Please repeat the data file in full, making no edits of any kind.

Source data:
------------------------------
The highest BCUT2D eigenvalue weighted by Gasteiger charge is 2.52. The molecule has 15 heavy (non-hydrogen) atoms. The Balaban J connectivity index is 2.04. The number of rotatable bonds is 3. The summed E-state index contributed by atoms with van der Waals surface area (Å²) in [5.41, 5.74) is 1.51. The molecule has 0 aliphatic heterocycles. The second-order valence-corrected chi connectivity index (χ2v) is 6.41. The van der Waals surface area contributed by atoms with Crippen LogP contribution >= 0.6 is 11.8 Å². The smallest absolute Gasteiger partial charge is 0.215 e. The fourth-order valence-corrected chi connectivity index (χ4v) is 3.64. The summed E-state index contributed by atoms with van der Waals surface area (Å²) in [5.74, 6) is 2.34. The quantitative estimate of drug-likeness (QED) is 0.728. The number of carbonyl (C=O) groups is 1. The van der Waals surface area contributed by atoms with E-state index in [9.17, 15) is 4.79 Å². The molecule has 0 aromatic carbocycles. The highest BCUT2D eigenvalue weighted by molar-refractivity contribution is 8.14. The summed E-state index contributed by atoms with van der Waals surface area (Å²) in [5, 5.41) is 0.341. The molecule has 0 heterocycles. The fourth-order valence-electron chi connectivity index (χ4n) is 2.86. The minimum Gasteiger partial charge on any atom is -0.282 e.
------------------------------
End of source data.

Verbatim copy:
The highest BCUT2D eigenvalue weighted by Gasteiger charge is 2.52. The molecule has 15 heavy (non-hydrogen) atoms. The Balaban J connectivity index is 2.04. The number of rotatable bonds is 3. The summed E-state index contributed by atoms with van der Waals surface area (Å²) in [5.41, 5.74) is 1.51. The molecule has 0 aliphatic heterocycles. The second-order valence-corrected chi connectivity index (χ2v) is 6.41. The van der Waals surface area contributed by atoms with Crippen LogP contribution >= 0.6 is 11.8 Å². The smallest absolute Gasteiger partial charge is 0.215 e. The fourth-order valence-corrected chi connectivity index (χ4v) is 3.64. The summed E-state index contributed by atoms with van der Waals surface area (Å²) in [5.74, 6) is 2.34. The quantitative estimate of drug-likeness (QED) is 0.728. The number of carbonyl (C=O) groups is 1. The van der Waals surface area contributed by atoms with E-state index in [9.17, 15) is 4.79 Å². The molecule has 0 aromatic carbocycles. The highest BCUT2D eigenvalue weighted by molar-refractivity contribution is 8.14. The summed E-state index contributed by atoms with van der Waals surface area (Å²) in [5, 5.41) is 0.341. The molecule has 0 heterocycles. The fourth-order valence-electron chi connectivity index (χ4n) is 2.86. The minimum Gasteiger partial charge on any atom is -0.282 e.